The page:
“You can remove a significant amount of stress from your life simply by reducing the number of items in your closet.” -Courtney Carver, BeMoreWithLess.com 

Choosing what you wear each day should be a simple process. Simplifying your wardrobe. For both men and women, I recommend Courtney Carver’s Project 333 for a detailed look at how reducing closet items and applying her suggestions can significantly reduce your stress around your wardrobe.

You could also adopt my practice of wearing all black or some other uniform of your choosing. For instance, Matt D’Avella, a filmmaker I follow on YouTube wears jeans and a gray t-shirt each day because it decreases the number of choices each morning and he feels great wearing it. Watch his video on The Benefits of Having a Simple Wardrobe. It’s an enjoyable six minutes.

Simple Money

“All money is a matter of belief.” – Adam Smith

Many of us have a complicated relationship with money, It’s so easy these days to go online and purchase anything at any time. We can pre-order coffee, get some Thai food delivered via our smartphones, and pay our bills online completely eliminating checks, postage, and subsequent fuel costs for postal vehicles.  

Even though digital currency makes our financial transactions seamless and less resource intensive, it hasn’t simplified money altogether. We swipe our debit cards until they’re no longer honored, (we’ve all been there once or twice) rarely taking the time to track how much we have in the bank.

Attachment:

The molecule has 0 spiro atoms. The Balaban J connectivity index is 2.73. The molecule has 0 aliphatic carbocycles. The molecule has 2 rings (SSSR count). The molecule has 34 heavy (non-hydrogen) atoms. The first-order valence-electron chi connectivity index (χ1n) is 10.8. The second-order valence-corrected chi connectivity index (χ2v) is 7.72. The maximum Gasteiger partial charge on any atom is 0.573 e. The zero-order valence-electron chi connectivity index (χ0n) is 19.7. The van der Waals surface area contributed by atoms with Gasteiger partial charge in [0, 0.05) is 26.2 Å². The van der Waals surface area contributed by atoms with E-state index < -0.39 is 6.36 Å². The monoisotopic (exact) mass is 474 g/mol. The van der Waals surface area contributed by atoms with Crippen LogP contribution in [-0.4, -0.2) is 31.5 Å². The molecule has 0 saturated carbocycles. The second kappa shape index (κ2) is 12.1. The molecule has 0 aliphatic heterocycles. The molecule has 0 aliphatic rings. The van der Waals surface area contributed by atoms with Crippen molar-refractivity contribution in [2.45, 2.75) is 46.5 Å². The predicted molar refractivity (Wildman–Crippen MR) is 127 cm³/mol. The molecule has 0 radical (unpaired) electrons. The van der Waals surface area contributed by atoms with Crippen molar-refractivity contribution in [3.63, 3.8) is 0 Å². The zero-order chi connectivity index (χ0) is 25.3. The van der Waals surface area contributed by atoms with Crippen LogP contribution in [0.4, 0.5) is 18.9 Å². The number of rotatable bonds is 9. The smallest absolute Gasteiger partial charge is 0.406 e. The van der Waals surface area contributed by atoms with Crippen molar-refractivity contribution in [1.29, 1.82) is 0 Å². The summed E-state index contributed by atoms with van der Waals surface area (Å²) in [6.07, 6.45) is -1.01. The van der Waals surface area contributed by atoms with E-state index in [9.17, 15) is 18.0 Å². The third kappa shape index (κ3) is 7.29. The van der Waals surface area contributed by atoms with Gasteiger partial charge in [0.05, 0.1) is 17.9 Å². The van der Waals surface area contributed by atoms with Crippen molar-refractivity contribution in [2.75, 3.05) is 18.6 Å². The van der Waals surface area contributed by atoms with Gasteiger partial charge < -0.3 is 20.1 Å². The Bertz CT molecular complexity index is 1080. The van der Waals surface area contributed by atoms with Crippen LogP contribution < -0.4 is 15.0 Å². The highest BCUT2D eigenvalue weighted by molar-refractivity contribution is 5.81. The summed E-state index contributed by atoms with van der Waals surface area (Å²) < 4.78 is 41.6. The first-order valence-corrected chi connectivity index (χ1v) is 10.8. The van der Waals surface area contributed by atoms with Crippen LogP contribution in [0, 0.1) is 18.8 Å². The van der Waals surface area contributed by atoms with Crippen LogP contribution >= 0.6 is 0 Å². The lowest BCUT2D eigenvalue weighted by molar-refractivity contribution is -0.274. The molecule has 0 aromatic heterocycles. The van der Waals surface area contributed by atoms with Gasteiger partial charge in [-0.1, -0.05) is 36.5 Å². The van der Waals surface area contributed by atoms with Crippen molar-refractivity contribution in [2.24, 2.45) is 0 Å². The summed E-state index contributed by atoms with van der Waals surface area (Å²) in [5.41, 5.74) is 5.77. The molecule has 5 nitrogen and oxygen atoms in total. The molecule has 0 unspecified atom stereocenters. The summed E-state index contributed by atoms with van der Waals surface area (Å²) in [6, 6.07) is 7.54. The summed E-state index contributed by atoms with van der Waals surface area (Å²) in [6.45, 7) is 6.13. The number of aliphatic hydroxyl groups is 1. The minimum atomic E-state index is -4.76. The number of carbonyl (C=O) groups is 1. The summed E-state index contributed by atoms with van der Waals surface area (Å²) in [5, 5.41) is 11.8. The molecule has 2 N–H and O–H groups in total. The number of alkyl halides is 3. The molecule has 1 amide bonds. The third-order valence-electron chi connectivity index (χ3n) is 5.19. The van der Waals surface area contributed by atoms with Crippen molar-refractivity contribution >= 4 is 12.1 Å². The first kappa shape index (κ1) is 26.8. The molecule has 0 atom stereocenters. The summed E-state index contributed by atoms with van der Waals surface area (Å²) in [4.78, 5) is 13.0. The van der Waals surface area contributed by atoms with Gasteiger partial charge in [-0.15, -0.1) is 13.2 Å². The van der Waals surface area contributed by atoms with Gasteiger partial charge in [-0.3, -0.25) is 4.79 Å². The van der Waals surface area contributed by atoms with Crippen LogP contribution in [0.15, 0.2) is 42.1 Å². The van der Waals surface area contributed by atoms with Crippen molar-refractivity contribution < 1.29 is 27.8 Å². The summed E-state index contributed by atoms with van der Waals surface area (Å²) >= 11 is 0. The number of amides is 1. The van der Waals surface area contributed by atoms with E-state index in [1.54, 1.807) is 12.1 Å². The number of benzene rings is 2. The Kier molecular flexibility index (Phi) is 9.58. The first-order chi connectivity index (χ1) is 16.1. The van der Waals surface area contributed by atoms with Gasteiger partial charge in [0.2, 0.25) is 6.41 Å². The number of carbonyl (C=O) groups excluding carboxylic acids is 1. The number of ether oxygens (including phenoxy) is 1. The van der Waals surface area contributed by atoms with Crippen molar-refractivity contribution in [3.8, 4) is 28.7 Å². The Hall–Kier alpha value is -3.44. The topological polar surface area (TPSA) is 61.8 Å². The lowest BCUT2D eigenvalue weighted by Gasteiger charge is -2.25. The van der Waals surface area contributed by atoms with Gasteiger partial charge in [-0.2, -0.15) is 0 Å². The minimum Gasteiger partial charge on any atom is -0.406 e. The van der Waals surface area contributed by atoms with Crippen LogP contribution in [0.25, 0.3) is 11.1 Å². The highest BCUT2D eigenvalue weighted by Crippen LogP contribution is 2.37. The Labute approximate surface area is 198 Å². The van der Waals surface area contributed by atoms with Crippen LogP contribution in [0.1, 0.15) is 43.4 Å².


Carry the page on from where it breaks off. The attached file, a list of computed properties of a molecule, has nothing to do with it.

I had a difficult relationship with money for as long as I can remember, however in recent years I’ve made peace with it, mainly by making commitments to spend only on essentials and for larger more expensive purchases, waiting at least 30 days before making the purchase. This automatic wait-time nearly eliminated my impulse buying proclivities. 

Buying books on Amazon is till a bit too easy. – Me

Identifying where and how I spend my money is now a monthly practice for me. I print out my expenditures at the end of every month and non-judgementally review them. I extend love toward myself and simply take note where I can improve my financial management skills.